Martin is lost due to its high poverty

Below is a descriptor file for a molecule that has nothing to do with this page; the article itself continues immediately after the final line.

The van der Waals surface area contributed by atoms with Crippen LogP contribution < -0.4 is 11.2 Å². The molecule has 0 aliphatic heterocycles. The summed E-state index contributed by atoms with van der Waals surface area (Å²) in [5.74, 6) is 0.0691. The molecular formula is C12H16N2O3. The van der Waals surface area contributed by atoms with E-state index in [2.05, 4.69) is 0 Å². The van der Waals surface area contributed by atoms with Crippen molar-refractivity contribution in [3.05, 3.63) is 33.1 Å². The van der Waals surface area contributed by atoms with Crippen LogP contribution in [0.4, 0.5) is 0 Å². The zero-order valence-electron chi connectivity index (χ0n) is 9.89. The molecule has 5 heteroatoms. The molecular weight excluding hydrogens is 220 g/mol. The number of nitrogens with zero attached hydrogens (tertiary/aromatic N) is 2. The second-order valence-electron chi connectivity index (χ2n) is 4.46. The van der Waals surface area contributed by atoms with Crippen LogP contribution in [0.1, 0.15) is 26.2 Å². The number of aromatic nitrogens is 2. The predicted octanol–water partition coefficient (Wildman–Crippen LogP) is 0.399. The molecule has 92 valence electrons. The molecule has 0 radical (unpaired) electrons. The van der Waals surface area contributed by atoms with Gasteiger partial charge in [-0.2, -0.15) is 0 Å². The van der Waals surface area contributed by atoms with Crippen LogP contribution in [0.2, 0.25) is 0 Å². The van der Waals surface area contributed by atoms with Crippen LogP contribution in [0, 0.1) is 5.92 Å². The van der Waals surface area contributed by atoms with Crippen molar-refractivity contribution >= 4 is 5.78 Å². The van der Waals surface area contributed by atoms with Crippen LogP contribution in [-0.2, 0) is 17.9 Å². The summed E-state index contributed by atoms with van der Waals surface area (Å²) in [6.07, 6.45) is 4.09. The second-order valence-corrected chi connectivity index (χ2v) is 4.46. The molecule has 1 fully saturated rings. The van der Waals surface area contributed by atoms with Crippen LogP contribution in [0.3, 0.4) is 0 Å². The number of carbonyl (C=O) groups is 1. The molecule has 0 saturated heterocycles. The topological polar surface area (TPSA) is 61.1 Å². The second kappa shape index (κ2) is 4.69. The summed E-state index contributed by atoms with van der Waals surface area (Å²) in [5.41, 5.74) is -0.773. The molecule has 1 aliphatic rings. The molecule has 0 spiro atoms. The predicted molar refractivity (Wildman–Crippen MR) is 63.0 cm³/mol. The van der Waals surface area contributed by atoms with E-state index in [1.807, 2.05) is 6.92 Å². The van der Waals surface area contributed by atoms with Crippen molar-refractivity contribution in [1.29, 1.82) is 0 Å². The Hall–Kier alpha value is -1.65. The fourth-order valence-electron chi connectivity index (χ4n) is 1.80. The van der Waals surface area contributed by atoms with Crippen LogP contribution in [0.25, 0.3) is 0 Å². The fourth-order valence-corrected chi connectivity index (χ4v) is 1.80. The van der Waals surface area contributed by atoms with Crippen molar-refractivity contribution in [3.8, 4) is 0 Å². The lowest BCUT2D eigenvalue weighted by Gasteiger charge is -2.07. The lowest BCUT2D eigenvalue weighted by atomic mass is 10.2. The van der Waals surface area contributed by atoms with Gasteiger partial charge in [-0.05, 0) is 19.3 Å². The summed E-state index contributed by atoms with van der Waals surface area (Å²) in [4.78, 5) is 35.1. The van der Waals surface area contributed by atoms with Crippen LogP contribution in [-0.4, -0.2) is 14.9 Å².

Martin Ravallion1 tried to find out why poor countries are not in accordance with the development of high speed of expectations, in order to get rid of poverty. After analyzing data from 100 developing countries, he found that high initial poverty rates were detrimental to consumption growth. Thus, for many poor countries, The growth advantage with low mean (conditional convergence) is lost due to its high poverty rate. Avinash Dixit 2 think that most African countries have abundant mineral resources and a climate conducive to crop growth, but Africa, which has many resources, remains poor because Africans have no sense of suffering and progress. As long as there is food, they are reluctant to try to make their lives better for themselves and their families, and they are more willing to wait for the assistance of the international community and the government than to improve their lives through their own efforts. The rate of poverty has always been controversial internationally. A.B. Atkinson (1987)3 from the perspective of poverty line selection, poverty indicators and the relationship between poverty and inequality, he proposed to compare the poverty situation between regions without considering the differences, so as to obtain an incomplete sequence of results. In fact, Sen’s rank-weighted measurement model does not explain why sub-poverty increases overall poverty. James Foster; Joel Greer; Erik Thorbecke (1984)4 proposed a simple and new poverty measurement model: (1) additive decomposition with the weight of population share; (2) satisfying Sen’s basic properties; (3) proving poverty through the concept of relative deprivation. Inequality measures related to our poverty measurement are proved square coefficients. Amartya Sen 5 defines poverty as a right method. It emphasizes the right of everyone to a portfolio of goods, including food, and sees hunger as the result of not being granted the right to an adequate portfolio of food consumption. He points out that a person starves either because he does not have the power to control enough food or because he refuses to use it. Montek S. Ahluwalia 6 conducted a sample survey of 60 countries, including 40 developing countries, 14 developed countries and 6 socialist countries, to explore the relationship between income inequality, poverty and national development. The results show that inequality has no significant impact on gross national product. Francisco H.G. Ferreira, Phillippe G. Leite, and Martin Ravallion7 analyzed the relationship between economic growth and poverty alleviation using Brazilian data from 1980 to 2000. Research shows that Using GDP data disaggregated by state and sector for a twenty-year period, this paper finds considerable variation in the poverty-reducing effect of growth-across sectors, across spaces, and over time. Adrian Wood and Jörg Mayer8 explored Africa’s export commodity structure shows that the main export products of African countries are industrial raw materials and agricultural and sideline products, and they are at the low end of the international industrial chain as a whole. In the process of global economic integration, western countries have forced African countries to implement investment and trade liberalization and industrial privatization. Privatized industries include telecommunications, electricity, minerals, finance, insurance and other important economic industries. Multinational companies have weakened African economies by acquiring shares and capital penetration. Taking Indonesia as a sample, Asep Suryahadi9 found that the growth of rural services reduced poverty in all sectors and regions. However, the rapid growth of the city’s service industry has a greater effect on reducing the poverty population. Asep Suryahadi also found that the growth of rural agriculture had dramatically reduced poverty in rural areas, which remained the largest concentration of poverty in Indonesia. This means that although agricultural growth still plays an important role in poverty reduction, the effect of vigorous development of urban and rural service sectors on poverty reduction is more significant. Gary S. Fields10studied the relationship between income distribution and economic growth. He focused on two aspects of income distribution, poverty and inequality, and discussed the measurement of poverty and inequality. Nunn, Nathan11 explored the influence of slave trade in history on Africa’s economy. Nunn, Nathan, used shipping records and historical literature to construct estimates of the number of slaves exported from each country during the African slave trade. Nunn Nathan found a strong negative correlation between the number of slaves exported from a country and current economic performance. To better understand whether this relationship is causal, I examined historical evidence of the choice to enter the slave trade and used instrumental variables. There is evidence that the slave trade has adverse effects on economic development. Isaac B. Oluwatayo 12 Africa has experienced the highest but not inclusive level of growth in the past decade, as the continent still faces high unemployment rates, especially among young people. Isaac B. Oluwatayo examines some of the drivers and constraints of economic growth and poverty reduction in Africa. The results show that economic growth on the African continent is a form of “unemployment”, exacerbating the gap between the rich and the poor and poverty. What’s more, 75% of countries with low levels of human development are in Africa, where sustained economic growth has little impact on people’s lives. The authors suggest that investment be increased and monitored in key infrastructures. In combating corruption and social conflicts, multi-level and multinational partnerships are needed to attract foreign direct investment. Investment in the social security program will also help the poor and vulnerable groups on the African continent.Martin Ravallion’s research shows that poverty convergence in developing countries differs from that in developed countries, and economic growth is not entirely linear to poverty reduction. Although average convergence and growth have generally reduced poverty, the lack of convergence suggests that something about initial distribution is offsetting the advantages of backwardness and growth.Second, the findings of the study point out three different consequences of poor countries in the subsequent poverty alleviation process. Normally the neoclassical convergence effect requires countries to start with a lower average and thus (usually) have a higher poverty rate and a faster growth rate, thus enjoying faster poverty reduction than other similar countries. However, the author ignores the applicability of the problem, this paper takes the developing countries as the sample, ignoring the poverty problem in developed countries.Avinash Dixit elaborated on the relationship between national governance and economic growth, and pointed out that the high poverty rate in African countries was due not only to the general lack of enterprising awareness among Africans, but also to national governance. Political instability and civil wars in African countries have seriously undermined the stable environment needed for economic development, greatly reducing the possibility of economic recovery and development and leading to more serious poverty. The author’s analysis of poverty in African countries from the perspective of national governance provides us with a good research perspective and direction, but does not take population, climate and other factors into account as control variables, which has a certain degree of interference with the results of the study.A.B. Atkinson (1987)tries to find the factors that quantify poverty indicators from the perspectives of poverty line selection, poverty indicators, and the relationship between poverty and inequality. However, as the author himself says, dominant conditions can provide a powerful tool and can be easily applied to empirical research. At the same time, they have not used my knowledge in this way. As we can see, the poverty deficit values for different poverty lines (for example, 10-200% of the official poverty line) provide a lot of information, but the necessary tables are not included in more than 200 tables published by the Census Bureau. Skeptics rightly suggest that it is necessary to reconsider the basic approach, even though the conclusions drawn from this re-examination may not be appropriate for them.Amartya Sen (1976) used axiomatic method to study poverty measurement index, and put forward the famous Sen poverty index, which made up for the deficiency of basic poverty measurement index. Amartya Sen proposed three axioms that poverty indicators should satisfy: (weak) monotonicity axiom; weak transitivity axiom; core axiom.Based on Amartya Sen’s (1976) theory, James Foster; Joel Greer; Erik Thorbecke(1984) proposed his own poverty measurement model. He proves poverty by the concept of relative deprivation, and proves that the inequality measure of poverty is a square coefficient. The results of Montek S. Ahluwalia’s study suggest that cross-sectional results do not support a stronger assumption that the deterioration of relative inequality reflects the long-term absolute poverty of the majority of the population in the course of development. Based on cross-border data, the average absolute income of low-income groups increases with the increase of per capita GNP, although lower than that of high-income groups. Montek S. Ahluwalia used cross-sectional data to analyze the relationship between inequality and poverty, ignoring the relationship between variables in different time series.Francisco H.G. Ferreira used Brazilian data from 1985 to 2004 to analyze the current situation, causes and Countermeasures of poverty in Brazil.In this paper, the author compares Brazil’s poverty alleviation with other developing countries in the past 20 years to show that Brazil has not done enough to alleviate poverty. The state does not attach importance to poverty alleviation policies, but it has failed to put forward a reasonable strategy to alleviate poverty.Adrian Wood and Jörg Mayer hopes to use the successful experience of East Asia to effectively promote the adjustment of African export patterns and structures. African exports face the main disadvantages of small export scale, single export structure and raw materials. At the same time, African countries need to improve their domestic economic situation through international trade, but there are many unfair systems and factors in the global economic system, and the international trade system based on unequal exchange also hinders the development of African countries.Asep Suryahadi taking Indonesia as a sample, expounds the relationship between economic growth and poverty alleviation, and stresses that when economically backward countries are committed to poverty alleviation, they should not neglect the development of urban services, which play a significant role in stimulating employment and booming consumer markets. This paper presents a path to poverty alleviation, but the author takes Indonesia as a sample. Indonesia and Africa differ greatly in natural environment, political and economic systems, and social culture. The conclusions drawn in this paper are not necessarily applicable in Africa.Gary S. Fields studied the distribution of income and the resulting poverty behind the country’s economic growth. However, the research also has some limitations, for example, the way of data acquisition is not necessarily scientific and reasonable.Nunn, Nathan believes that the slave trade has caused a massive loss of Africa’s population (some say 100 million people, some say 210 million people). This caused a serious shortage of labor in Africa, because slaves destined for Europe and the United States were strong labor, two-thirds of whom were men. Africa’s productive forces have been undermined and its economic development has been slow. Africa’s agriculture, handicraft and animal husbandry have been severely devastated by a lack of labour. As a result, the labor force in Africa is insufficient, the economic foundation is weak, and it is in a disadvantageous position in the world competition.The extended linear model adopted by Isaac B. Oluwatayo estimates the poverty of each federation. The extended linear model is used to estimate the poverty of each federation. The Bootstrap method improves the robustness of the results and the weighted least square method is used to estimate the consumption differences among different income groups. However, the differences between Indian states are large, and the data do not take into account the cultural and customary differences between regions, making the conclusions of this paper limited applicability.